'Real McCoy': Call the cops! Someone made off with all the ideas!

September 10, 1993|By Stephen Hunter | Stephen Hunter,Film Critic

Dear Film Critic;

My problem is that I'm too smart. I see through everything. Everything bores me. The conversation of my colleagues is so banal that I grow hostile and have lost all my friends. My corporation is on an insane course of self-destruction, but I'm the only one bright enough to see it. The values of our society are transparent and debasing, but no one cares. I'm angry all the time. What should I do?

--Restless in Baltimore

Dear Restless; Bud, you've got to shave off some IQ points fast. All those . . . thoughts, those . . . ideas . . . they'll kill you.

Here's Film Critic's Rx: Go see the new Kim Basinger film "The Real McCoy." It is the real McCoy, a massive anti-brain bomb that will scoop a good 75 to 80 points out of your head. You, too, can achieve the bliss of moronic self-oblivion, with Kim Basinger as your guide. You want to get that EKG flat as a road across West Texas.

Some silly Frenchman (Flubber, something like that) once said "God is in the details," meaning that it was the author's eye for precise observation that made a particular piece of narrative work. Here's "The Real McCoy's" position on details: It has none. No position. No details.

The movie is so vague it could be an infant's dream. Basinger plays a high-tech, legendary bank robber who gets out of prison after a failed attempt at a maximum security job in Atlanta. How did she get into this line of work? The movie doesn't know or care. Her ex-husband is a dreary, uncharismatic used car salesman. How did such a beauty end up married to such a shlub? The movie has no opinion.

A crooked parole officer leverages her into performing one last job for an evil millionaire. Why does this incredibly rich man want to rob banks? The movie doesn't say. What strange business between the millionaire and Basinger lingers into the present plot? Don't ask the movie. It could care less.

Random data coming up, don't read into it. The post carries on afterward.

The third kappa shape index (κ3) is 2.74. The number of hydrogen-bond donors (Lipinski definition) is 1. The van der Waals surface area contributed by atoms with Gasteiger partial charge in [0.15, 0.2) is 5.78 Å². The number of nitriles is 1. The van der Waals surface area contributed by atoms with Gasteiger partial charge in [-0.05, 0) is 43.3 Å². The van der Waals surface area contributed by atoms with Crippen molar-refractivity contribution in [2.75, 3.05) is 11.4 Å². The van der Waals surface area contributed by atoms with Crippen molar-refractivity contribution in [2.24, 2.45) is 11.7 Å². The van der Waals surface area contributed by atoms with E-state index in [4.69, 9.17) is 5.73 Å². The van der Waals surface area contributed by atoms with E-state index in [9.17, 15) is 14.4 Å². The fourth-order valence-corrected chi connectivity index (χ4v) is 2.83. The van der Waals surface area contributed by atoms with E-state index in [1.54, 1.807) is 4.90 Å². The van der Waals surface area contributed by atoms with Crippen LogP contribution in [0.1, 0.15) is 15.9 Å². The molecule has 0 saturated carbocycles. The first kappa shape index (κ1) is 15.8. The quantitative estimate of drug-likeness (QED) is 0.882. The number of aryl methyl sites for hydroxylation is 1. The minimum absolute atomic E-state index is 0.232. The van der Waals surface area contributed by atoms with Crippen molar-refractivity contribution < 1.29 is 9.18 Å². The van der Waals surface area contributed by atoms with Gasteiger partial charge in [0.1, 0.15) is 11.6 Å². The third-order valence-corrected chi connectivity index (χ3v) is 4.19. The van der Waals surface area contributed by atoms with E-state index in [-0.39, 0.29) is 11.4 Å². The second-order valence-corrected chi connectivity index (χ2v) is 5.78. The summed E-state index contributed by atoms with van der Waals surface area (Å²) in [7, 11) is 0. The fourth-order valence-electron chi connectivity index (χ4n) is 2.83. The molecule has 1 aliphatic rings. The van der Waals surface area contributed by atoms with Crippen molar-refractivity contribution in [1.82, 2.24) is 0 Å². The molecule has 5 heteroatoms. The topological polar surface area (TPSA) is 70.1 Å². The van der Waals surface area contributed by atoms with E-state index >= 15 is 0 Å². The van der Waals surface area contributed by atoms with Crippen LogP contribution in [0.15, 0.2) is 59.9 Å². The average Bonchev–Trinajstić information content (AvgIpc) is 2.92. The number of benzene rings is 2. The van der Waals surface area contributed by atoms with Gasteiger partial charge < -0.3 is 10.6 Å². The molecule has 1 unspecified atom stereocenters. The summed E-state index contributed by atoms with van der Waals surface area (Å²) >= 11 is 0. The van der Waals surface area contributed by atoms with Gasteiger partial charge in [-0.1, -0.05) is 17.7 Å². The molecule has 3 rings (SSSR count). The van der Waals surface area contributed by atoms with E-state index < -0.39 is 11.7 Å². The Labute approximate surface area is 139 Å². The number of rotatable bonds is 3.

At least 60 percent of "The Real McCoy" consists of watching strange custom machines that whirrr, click, spark and chitter do unexplained things to bank security systems. If you like watching steel melt, this is the movie for you. What machines? The movie hasn't the foggiest. What are they doing? The movie won't commit itself. Where would you go to get such a machine? Is there a bank robbers shopping channel on some obscure sector of the cable spectrum? The movie hasn't a whisper of a notion.

Nothing is set up or explained, so the movie has no payoff. It's entirely disassociative, a random collection of anecdotes. There's no particular reason, anywhere in it, why one scene comes before another scene instead of after. It could just as easily come after. In fact, you could run the movie backward and it would be much the same experience of watching handsome, vapid people do incomprehensible things to no meaning or import.

The blurry antecedent seems to be two films that starred Steve McQueen: "The Getaway," in which McQueen is leveraged into performing a bank robbery, and the more negligible "Thomas Crown Affair," in which he puts together an extremely elegant, sophisticated high-tech robbery. But, see, the McQueen films had four things that this one doesn't: A) a beginning, B) a middle, C) an end, and D) Steve McQueen. Does that help, Restless?

--Film Critic Dear Film Critic:

Yes, it does. I feel stupider already.

"The Real McCoy"

Starring Kim Basinger

Directed by Russell Mulcahy

Released by Universal

Rated PG-13

**

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